Cracking the mold of college dining

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By Rebecca Kapolnek

It’s 2:00 a.m., Joe’s just closed, and you have a case of the munchies. Second Story is too far away, Papa D’s has a long line, and there is only so much Antonio’s one can handle. 

Then you see it, a beacon of hope, parked right outside the Joe’s entrance: The Cracked food truck. 

Fear not Illini, a different food option is on the rise on campus, satisfying hungry students day and night: Food trucks.

Trucks such as Cracked, which serves low-cost breakfast food throughout the day and after hours, and Pandamonium Doughnuts, which serves creative and tasty doughnuts during the day, are parked in random spots on campus.

Food trucks are smaller businesses that run on student support since they operate out of a truck and are not based in a sit-in restaurant. Whether it is convenient to grab a doughnut near Krannert Center for the Performing Arts on your way to class or grab a breakfast sandwich after a night at the bars, students should support this unique way to eat on campus and also expand their palates. With 13 food trucks on campus, there are options for everybody’s different preferences when it comes to going out to eat. 

Food trucks are an easy and unique way to grab food, and students should make it their goal to try out these hidden gems on campus. They give students an opportunity to take a break from the hustle and bustle of Green Street and explore new foods that they might not have tried before. Most of these food trucks are not chain restaurants, and they are not commonly known around the country, unlike places such as McDonald’s, Panera and Jimmy John’s. One food truck, the Empanada House, which also houses a dine-in restaurant in Urbana on campus, offers a variety of empanadas on their menu, ranging from BBQ pork to spicy chicken — which is much more creative than the average burrito bowl from Chipotle.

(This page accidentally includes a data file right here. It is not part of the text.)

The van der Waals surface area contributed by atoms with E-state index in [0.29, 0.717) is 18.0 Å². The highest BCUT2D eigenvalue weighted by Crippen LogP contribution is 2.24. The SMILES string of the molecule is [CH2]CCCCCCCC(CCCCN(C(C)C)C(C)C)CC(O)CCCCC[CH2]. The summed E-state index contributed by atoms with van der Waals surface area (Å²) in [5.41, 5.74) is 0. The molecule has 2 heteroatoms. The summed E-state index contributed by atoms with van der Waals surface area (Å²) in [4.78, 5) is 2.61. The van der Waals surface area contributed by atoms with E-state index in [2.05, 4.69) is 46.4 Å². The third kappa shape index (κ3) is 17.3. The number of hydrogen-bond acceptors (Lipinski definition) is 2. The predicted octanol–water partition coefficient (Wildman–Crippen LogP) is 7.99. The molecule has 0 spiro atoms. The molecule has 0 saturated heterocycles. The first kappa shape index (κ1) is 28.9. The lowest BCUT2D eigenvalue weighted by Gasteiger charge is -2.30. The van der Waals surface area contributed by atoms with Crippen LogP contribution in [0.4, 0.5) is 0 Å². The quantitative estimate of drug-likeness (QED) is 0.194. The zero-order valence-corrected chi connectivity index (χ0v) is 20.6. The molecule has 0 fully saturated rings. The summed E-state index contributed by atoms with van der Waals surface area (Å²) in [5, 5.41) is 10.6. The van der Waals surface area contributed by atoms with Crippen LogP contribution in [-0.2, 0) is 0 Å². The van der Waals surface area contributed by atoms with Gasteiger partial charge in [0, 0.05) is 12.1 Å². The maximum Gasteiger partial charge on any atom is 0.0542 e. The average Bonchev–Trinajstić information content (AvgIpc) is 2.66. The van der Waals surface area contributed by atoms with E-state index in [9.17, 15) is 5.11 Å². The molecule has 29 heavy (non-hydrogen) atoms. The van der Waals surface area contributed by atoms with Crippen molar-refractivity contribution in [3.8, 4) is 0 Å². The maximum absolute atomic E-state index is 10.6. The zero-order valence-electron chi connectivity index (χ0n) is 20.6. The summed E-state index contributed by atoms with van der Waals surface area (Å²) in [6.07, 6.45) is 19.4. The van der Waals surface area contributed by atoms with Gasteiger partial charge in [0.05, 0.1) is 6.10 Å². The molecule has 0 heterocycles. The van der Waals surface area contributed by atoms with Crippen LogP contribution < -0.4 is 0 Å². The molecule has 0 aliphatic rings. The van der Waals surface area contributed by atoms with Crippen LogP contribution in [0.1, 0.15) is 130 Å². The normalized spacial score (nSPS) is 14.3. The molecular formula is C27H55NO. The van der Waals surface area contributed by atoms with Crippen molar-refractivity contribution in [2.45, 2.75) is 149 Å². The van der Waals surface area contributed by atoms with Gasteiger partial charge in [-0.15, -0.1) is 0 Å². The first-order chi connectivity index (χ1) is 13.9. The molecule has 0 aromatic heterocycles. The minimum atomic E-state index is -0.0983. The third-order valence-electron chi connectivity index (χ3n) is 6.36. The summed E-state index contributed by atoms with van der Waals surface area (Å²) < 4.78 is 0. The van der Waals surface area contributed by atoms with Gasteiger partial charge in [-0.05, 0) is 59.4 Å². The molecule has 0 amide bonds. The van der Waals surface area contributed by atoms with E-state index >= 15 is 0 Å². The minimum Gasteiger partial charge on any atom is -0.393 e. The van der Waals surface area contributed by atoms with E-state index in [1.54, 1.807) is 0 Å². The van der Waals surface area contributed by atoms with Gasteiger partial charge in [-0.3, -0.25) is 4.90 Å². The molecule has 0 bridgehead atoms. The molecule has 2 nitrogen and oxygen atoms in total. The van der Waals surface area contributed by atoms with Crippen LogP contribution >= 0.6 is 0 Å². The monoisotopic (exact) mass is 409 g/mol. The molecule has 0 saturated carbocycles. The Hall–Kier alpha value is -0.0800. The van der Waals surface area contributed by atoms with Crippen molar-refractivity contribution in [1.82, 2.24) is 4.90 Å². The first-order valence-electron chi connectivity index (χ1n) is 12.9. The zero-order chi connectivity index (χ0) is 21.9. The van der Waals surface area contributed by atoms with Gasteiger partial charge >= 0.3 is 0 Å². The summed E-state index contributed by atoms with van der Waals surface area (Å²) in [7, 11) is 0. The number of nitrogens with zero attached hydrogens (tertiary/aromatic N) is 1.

Trucks like Cracked and Burrito King also have unique features that draw in customers. Typically, late night food places on campus consist of deep fried foods and pizza. However, food trucks offer a variety of different options. Cracked provides eggs, bacon and hash browns to customers; Burrito King offers grab-and-go burritos and nachos.

Unique features like this are why I believe students should make an effort to support the food trucks on campus when they are deciding where to eat. 

In addition to the variety of choices these food trucks offer, their proximity to hot spots on campus adds to the value of their services. Derald’s Café, a food truck typically parked outside of Krannert, serves as a convenient outlet for hungry students to grab lunch or breakfast before heading to class. This is especially convenient because it is located just off the quad, and it is easily accessible for all students at the University that are always on the go. It is crucial to have options like this on campus because most students do not have the time to run to Green Street or wait in lines at the Union in between classes. 

The small businesses running some of the local food trucks deserve student support just as much as the corporate restaurants lining Green Street. Food trucks could promote their business more and add more hours late at night around the bars as they empty out, but we should still take advantage of them while they’re open. Cracked, for example, operates 11:00 p.m. — 3:00 a.m. on Mondays, Fridays and Saturdays and is usually parked outside of Joe’s, which attracts students who might not want to make the walk down Green Street.   

Like any business, exposure to the product is key, and if more students had the opportunity to experience the food these trucks have to offer, I believe they would be even more popular than they already are on campus. 

So when you exit Joe’s at night and are on a mission to find a late night snack, consider venturing out and trying one of the food trucks. After all, breakfast food at 2:00 a.m. is never a bad idea.

Rebecca is a senior in LAS. She can be reached at [email protected]